Kara and Simon are great characters. I loved them both, even if Kara makes some incredibly dumb decisions.  Simon says a couple times that this is how people in horror movies get killed, but she just sails on, and he follows.  Simon’s eye thing is both creepy and funny, I loved it. Uncle Earl comes alive too and even Kara’s ex, whom we only meet over the phone, is solid. I could easily visualize the eerie willow world and its inhabitants.  And I absolutely loved the finale and what comes about with all the taxidermied critters.

This is a Lovecraftian horror novel, not a slasher kind of thing. Not creepy enough to keep me awake at night, but still plenty of tense moments and icky situations.  Excellent pacing, vivid imagery, and as I mentioned excellent characters.  T. Kingfisher (pen name for Ursula Vernon) is becoming my new favorite author – I’ve yet to read a book of hers I didn’t really like.






Book Review – Ancient Egyptian Conspiracy Theories

Monday, January 1st, 2024

Ancient Egyptian Conspiracy Theories: The History of the Most Popular Conspiracy Theories about Egypt in Antiquity

Charles River Editors

Review by JJares


This book is an explanation of the biggest conspiracy theories about ancient Egypt. Some seem possible, while some seem outlandish. However, they are interesting reading. You may enjoy this book if you are unfamiliar with these ancient theories. I found the most interesting one to be about Moses. These stories are —

–  Akhenaten and Moses
– The Curse of the Pharaohs
– The Secret Chambers in the Great Pyramid and Sphinx
– Ancient Astronauts
– The Lost Army of Cambyses
– Cleopatra’s Death

Amenhotep IV (also known as Akhenaten, the heretic king) is thought to be related to Moses. Jewish-Roman historian Flavius Josephus argued that Moses was the leader of Judaism and closely related to Akhenaten, possibly a son or grandson. Manetho, an Egyptian historian, said that Moses was an Egyptian priest who organized the leper’s rebellion against forced labor pushed on them by Amenhotep III and others. The most interesting fact about this section was the evaluation that Judaism was unlike any other religion but very similar to Akhenaten’s.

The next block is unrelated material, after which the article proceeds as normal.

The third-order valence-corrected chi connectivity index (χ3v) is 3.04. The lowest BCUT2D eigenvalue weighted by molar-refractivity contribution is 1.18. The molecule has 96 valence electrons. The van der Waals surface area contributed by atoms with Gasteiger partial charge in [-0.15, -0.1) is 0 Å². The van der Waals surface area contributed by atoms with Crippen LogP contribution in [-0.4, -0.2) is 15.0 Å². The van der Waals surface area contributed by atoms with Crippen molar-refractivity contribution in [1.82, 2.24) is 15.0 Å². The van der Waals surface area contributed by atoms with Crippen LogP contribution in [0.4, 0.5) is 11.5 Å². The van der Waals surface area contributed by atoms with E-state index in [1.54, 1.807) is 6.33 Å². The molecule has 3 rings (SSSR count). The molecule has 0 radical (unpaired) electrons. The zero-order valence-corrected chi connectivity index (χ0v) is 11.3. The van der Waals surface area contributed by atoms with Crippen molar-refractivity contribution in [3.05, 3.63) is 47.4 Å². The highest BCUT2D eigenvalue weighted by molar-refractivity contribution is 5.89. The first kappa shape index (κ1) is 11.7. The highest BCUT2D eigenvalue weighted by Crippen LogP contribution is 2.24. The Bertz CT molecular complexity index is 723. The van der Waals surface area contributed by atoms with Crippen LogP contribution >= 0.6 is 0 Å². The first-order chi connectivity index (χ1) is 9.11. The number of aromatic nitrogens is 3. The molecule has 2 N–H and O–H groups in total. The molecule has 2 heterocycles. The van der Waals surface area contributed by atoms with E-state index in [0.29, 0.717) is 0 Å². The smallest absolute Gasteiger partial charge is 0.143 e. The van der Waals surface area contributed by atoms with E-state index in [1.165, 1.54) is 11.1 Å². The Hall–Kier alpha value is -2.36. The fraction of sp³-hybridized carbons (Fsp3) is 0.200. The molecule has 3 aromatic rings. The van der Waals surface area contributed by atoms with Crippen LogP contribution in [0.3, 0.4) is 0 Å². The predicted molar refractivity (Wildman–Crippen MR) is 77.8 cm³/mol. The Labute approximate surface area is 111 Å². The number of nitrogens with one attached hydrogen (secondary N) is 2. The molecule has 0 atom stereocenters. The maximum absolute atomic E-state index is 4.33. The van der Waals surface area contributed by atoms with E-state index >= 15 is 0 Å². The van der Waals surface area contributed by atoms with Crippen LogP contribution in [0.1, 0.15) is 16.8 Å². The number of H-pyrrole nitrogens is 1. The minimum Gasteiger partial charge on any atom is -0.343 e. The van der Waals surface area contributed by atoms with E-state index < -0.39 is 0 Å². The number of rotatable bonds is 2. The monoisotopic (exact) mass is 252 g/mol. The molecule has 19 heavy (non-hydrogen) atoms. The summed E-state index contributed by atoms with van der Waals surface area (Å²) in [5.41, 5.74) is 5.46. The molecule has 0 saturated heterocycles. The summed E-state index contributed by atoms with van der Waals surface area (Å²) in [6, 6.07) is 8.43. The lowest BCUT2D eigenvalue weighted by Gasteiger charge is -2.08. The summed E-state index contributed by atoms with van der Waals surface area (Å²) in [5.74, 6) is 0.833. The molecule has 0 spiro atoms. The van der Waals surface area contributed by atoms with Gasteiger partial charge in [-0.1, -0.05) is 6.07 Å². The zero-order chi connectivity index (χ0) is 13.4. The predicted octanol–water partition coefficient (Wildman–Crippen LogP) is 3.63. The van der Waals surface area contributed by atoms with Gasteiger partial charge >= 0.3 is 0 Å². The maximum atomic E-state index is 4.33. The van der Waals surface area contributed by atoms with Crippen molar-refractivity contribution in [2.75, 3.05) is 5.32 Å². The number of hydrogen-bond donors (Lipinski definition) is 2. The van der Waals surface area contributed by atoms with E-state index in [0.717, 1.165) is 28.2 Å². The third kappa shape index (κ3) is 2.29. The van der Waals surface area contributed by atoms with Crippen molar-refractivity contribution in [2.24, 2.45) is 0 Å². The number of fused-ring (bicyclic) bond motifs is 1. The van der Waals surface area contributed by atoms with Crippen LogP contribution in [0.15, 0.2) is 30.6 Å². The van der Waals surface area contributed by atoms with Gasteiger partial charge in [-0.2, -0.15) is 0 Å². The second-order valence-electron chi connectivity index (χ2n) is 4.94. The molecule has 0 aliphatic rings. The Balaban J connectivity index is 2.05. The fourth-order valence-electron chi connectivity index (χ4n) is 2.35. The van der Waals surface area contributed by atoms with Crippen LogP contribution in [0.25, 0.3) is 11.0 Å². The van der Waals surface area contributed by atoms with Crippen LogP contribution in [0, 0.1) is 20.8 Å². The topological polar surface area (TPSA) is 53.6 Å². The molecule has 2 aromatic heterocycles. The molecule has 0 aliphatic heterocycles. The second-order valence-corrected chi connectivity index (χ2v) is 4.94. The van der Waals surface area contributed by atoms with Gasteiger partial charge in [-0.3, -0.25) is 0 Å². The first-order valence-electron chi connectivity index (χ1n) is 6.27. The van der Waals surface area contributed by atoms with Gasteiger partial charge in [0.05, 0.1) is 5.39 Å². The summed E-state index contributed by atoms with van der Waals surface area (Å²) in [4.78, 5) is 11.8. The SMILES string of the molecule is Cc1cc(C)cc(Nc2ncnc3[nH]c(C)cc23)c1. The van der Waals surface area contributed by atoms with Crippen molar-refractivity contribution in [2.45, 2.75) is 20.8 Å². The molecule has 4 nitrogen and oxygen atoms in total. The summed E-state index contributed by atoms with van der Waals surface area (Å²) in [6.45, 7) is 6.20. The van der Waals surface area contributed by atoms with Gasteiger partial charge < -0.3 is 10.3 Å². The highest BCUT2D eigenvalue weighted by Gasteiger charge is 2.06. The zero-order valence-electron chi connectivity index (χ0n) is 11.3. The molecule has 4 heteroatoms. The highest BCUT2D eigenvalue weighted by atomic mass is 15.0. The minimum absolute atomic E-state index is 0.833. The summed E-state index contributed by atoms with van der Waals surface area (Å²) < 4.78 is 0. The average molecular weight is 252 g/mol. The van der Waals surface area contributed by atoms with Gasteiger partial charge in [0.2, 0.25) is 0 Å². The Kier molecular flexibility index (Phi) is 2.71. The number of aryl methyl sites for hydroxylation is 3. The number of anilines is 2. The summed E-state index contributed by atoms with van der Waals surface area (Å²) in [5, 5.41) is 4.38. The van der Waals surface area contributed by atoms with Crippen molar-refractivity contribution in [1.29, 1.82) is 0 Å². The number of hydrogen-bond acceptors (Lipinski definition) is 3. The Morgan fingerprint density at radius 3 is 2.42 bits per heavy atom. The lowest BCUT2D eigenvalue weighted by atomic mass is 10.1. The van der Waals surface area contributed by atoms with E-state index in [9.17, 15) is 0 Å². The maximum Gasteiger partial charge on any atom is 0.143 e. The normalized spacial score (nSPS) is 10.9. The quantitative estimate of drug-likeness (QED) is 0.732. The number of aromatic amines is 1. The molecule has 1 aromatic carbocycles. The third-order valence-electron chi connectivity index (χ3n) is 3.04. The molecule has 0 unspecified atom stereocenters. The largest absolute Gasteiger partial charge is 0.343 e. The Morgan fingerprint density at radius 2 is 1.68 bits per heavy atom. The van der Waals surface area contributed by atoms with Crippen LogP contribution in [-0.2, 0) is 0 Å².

When the archeologists started opening the Pharaohs’ tombs, people related to the excavations began to die. There has been wild speculation about these deaths. However, someone finally evaluated the 60 workers closest to the openings and found that ten died during the twelve years most closely associated with the excavations.

The next theory is even wilder. Erich Von Daniken said aliens came and taught the Egyptians how to create the Pyramids of Giza and the Sphinx. His theory said that the Egyptians did not have the technology to create them. Edgar Cayce said there was a secret room in the paw of the Sphinx that would explain an advanced civilization that existed a million years ago.

After extraterrestrials in Egypt, some folks believe that long-ago astronauts influenced development on our Earth by landing and assisting humans in creating things (they could not create alone), such as the Moai statues on Easter Island. They also point (on page 59) to airships (similar to our helicopters) in Australian cave paintings of the Wandjina people.

I was unfamiliar with this conspiracy theory regarding the lost army of Cambyses. It happened during a desert storm in 534 BCE. Persian troops specially trained for desert conditions disappeared without a trace while escaping the Egyptians following them. Two Italian archaeologists think they have unearthed the solution. They came across the remains of an army in the desert. Local Bedouins told them that the wind uncovered the bleached bones briefly, and then the wind covered them again with fifteen feet of sand.

Finally, the authors recounted the Ptolemy family history in Egypt. The story ends with the deaths of Cleopatra and Mark Antony. Stories are told that Egyptian archaeologists found Antony’s death mask and the tomb of Cleopatra and Antony about 30 miles outside of Alexandria. They say they found 20 coins minted during her reign.

I wasn’t overly convinced of the validity of these theories. There wasn’t enough proof. The stories were engagingly told. I’m sure these rumors help sell travel tickets to the country. Interesting reading.